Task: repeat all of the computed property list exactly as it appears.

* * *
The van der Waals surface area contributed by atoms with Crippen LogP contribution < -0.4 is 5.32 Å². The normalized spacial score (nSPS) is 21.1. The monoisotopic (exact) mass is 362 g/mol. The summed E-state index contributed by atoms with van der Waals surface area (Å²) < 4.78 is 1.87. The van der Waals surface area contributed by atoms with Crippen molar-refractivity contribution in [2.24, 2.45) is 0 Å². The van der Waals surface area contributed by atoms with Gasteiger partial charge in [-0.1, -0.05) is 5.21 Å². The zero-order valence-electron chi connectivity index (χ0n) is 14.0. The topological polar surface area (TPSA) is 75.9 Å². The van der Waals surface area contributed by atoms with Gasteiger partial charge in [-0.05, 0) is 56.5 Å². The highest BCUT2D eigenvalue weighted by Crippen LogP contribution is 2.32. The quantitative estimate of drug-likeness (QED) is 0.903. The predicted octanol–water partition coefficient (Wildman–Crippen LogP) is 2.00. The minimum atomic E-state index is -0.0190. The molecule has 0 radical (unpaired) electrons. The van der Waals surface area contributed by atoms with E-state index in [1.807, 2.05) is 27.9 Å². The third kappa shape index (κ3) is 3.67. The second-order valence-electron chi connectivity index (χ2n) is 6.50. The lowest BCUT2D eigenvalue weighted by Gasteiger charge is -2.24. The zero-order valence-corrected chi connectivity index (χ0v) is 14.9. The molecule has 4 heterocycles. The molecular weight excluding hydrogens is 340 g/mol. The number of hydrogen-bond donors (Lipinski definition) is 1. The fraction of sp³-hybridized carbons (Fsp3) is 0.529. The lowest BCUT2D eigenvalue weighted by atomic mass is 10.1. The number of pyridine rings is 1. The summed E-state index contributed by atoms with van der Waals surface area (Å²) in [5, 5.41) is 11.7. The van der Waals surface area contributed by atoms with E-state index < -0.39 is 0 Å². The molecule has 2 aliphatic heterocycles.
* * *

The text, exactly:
The van der Waals surface area contributed by atoms with Crippen LogP contribution < -0.4 is 5.32 Å². The normalized spacial score (nSPS) is 21.1. The monoisotopic (exact) mass is 362 g/mol. The summed E-state index contributed by atoms with van der Waals surface area (Å²) < 4.78 is 1.87. The van der Waals surface area contributed by atoms with Crippen molar-refractivity contribution in [2.24, 2.45) is 0 Å². The van der Waals surface area contributed by atoms with Gasteiger partial charge in [-0.1, -0.05) is 5.21 Å². The zero-order valence-electron chi connectivity index (χ0n) is 14.0. The topological polar surface area (TPSA) is 75.9 Å². The van der Waals surface area contributed by atoms with Gasteiger partial charge in [-0.05, 0) is 56.5 Å². The highest BCUT2D eigenvalue weighted by Crippen LogP contribution is 2.32. The quantitative estimate of drug-likeness (QED) is 0.903. The predicted octanol–water partition coefficient (Wildman–Crippen LogP) is 2.00. The minimum atomic E-state index is -0.0190. The molecule has 0 radical (unpaired) electrons. The van der Waals surface area contributed by atoms with E-state index in [1.807, 2.05) is 27.9 Å². The third kappa shape index (κ3) is 3.67. The second-order valence-electron chi connectivity index (χ2n) is 6.50. The lowest BCUT2D eigenvalue weighted by Gasteiger charge is -2.24. The zero-order valence-corrected chi connectivity index (χ0v) is 14.9. The molecule has 4 heterocycles. The molecular weight excluding hydrogens is 340 g/mol. The number of hydrogen-bond donors (Lipinski definition) is 1. The fraction of sp³-hybridized carbons (Fsp3) is 0.529. The lowest BCUT2D eigenvalue weighted by atomic mass is 10.1. The number of pyridine rings is 1. The summed E-state index contributed by atoms with van der Waals surface area (Å²) in [5, 5.41) is 11.7. The van der Waals surface area contributed by atoms with E-state index < -0.39 is 0 Å². The molecule has 2 aliphatic heterocycles.